Christianity 201

February 14, 2013

Set Apart

“Then Moses said, “You have been set apart to the LORD today…” —Exodus 32:29

Today, as yesterday, we begin with Dr. Charles Price, pastor of Peoples Church in Toronto.  Though Charles was never my pastor, this was the church I grew up in, at a time when it was Canada’s only megachurch.  This was titled, On Being Set Apart.

To be holy does not mean to be perfect, but to be ‘set apart’. That is the meaning of the word. It does not equal being perfect.

In my wedding service, I said to my bride as part of my vows: “Forsaking all others, I take you only unto me.” What I meant was, “I’ll never look at a girl again the way I look at you. I’ll never develop a relationship with another woman in the way that I have a relationship with you.” I had become ‘set apart’ exclusively to her. I was entering into a ‘holy’ relationship with her, one in which we are set apart exclusively to each other. That did not make me a perfect husband overnight!! (I think that took a week!) No, I will never be a perfect husband, and that was not the expectation on my wedding day (certainly not my wife’s!), nor was it the meaning of setting myself apart to her. I am repeatedly needing to say ‘I am sorry’. We are always learning new things about each other, and the journey of growth will never end – ‘till death do us part’.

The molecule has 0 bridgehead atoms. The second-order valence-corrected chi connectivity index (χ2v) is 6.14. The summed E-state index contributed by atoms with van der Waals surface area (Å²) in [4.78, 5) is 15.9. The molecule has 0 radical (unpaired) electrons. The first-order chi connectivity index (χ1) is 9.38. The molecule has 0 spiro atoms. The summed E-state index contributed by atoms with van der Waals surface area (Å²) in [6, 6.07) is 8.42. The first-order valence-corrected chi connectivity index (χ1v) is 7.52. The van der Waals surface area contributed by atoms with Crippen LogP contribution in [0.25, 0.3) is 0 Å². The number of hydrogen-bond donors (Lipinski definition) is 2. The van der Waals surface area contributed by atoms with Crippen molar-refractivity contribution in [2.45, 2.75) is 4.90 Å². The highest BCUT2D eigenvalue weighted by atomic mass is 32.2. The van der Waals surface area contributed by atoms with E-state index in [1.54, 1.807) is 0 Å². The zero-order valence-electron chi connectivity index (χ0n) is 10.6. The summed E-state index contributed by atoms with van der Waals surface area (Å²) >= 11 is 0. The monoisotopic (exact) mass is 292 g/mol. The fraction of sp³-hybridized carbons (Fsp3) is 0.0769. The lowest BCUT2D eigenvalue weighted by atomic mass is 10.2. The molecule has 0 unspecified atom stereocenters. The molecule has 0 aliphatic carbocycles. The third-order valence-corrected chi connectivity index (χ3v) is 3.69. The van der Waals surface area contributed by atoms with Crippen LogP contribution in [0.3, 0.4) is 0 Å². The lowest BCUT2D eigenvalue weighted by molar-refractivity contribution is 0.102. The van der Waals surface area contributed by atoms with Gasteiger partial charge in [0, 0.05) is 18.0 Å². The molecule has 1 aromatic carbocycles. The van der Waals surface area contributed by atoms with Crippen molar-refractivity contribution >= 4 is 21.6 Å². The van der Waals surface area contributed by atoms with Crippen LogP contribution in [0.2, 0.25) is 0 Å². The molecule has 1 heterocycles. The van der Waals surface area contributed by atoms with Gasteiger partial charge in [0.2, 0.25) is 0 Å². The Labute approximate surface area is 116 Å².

Being called to be ‘holy’ is to be set apart to Christ, and involves no expectation of perfection – for that is neither offered nor promised to us in this life. Rather, in our frailty and the everyday fumbling of our lives to walk in harmony with the Lord Jesus, there is a fundamental attitude that says, “I am set apart to the Lord Jesus”. That is what it means to be holy.

The alternative to holiness is that we are available to anything that happens to attract our attention at the time. To be available to whatever is convenient, comfortable and compatible with our own selfishness is to live an unholy life. We are called to holiness, called to live in step with Jesus, called to unite our interests with His and our agendas with His. As Peter wrote, ‘In your hearts set apart Christ as Lord’ (1 Peter 3:15).

~Charles Price

I never really thought in terms of holiness meaning being “set apart” until I got deep into the lyrics of the Brian Doerksen song, Refiner’s Fire.

I choose to be Holy
Set apart for you, my master
Ready to do your will.

A few years ago here, I wrote about being separated from the world, and compared it to how the Amish people live among us, but are very much set apart from the rest of the world. In the world but not of it.

Our key verses in that devotional were Romans 12:2

Do not conform to the pattern of this world, but be transformed by the renewing of your mind. Then you will be able to test and approve what God’s will is—his good, pleasing and perfect will. (TNIV)